Galvanic Corrosion of the Titanic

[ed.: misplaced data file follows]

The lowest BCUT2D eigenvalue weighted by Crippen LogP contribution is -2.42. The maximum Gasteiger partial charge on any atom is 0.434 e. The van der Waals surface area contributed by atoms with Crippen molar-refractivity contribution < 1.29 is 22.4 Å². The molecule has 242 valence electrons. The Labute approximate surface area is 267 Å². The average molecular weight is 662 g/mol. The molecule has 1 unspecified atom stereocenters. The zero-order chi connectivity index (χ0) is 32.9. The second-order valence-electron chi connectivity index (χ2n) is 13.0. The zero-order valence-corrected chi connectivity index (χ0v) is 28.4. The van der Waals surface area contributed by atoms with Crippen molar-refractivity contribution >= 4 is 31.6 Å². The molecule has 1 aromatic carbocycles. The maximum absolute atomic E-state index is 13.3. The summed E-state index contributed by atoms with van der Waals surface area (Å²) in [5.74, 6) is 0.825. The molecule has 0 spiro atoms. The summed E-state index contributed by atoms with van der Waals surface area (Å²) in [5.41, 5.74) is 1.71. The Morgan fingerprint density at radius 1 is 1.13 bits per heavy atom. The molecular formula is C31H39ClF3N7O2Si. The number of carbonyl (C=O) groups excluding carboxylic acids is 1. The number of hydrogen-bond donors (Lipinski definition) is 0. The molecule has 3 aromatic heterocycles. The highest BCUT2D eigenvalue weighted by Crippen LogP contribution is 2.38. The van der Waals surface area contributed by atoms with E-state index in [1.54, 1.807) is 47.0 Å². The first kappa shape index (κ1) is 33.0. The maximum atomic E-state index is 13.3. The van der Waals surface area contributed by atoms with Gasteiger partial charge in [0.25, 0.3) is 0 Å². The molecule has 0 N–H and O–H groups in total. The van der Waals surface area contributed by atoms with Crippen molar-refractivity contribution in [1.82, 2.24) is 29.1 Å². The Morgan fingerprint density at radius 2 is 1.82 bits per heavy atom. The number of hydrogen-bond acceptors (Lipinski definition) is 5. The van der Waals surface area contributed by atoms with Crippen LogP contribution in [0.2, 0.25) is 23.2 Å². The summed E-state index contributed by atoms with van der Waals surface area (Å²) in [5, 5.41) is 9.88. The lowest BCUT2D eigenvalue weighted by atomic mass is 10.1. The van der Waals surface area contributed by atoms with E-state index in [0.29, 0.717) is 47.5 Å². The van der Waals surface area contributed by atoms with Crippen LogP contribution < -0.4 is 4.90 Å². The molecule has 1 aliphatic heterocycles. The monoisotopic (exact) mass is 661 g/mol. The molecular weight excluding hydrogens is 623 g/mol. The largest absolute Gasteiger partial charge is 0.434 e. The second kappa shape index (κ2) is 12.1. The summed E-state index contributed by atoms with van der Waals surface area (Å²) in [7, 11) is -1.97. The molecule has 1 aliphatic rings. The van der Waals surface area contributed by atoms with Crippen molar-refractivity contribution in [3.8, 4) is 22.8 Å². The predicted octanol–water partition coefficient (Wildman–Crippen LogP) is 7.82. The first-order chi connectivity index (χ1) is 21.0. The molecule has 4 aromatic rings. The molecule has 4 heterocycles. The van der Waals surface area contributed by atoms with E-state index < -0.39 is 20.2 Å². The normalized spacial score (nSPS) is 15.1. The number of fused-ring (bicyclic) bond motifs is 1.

The Titanic and her sister ship the Olympic were constructed on Queen’s Island, known as the Titanic Quarter, in Belfast Harbour. Construction of the Titanic was difficult and dangerous. During the Titanic’s construction, “246 injuries were recorded, 28 of them ‘severe,’ such as arms severed by machines or legs crushed under falling pieces of steel. The captain ordered the engines to be reversed, which sealed the Titanic’s fate. If the Titanic had sailed on ahead and then turned, in all probability she would have not hit the iceberg. Galvanic exchange is considered the real reason for the sinking of the Titanic sank. According to Robert Baboian, the retired director of Texas Instruments’ corrosion lab, the Titanic was a victim of rust. The dissimilar metals of the hull and rivets, bathed in electrically conductive seawater, might have created a circuit that slowly flecked away and weakened the rivets.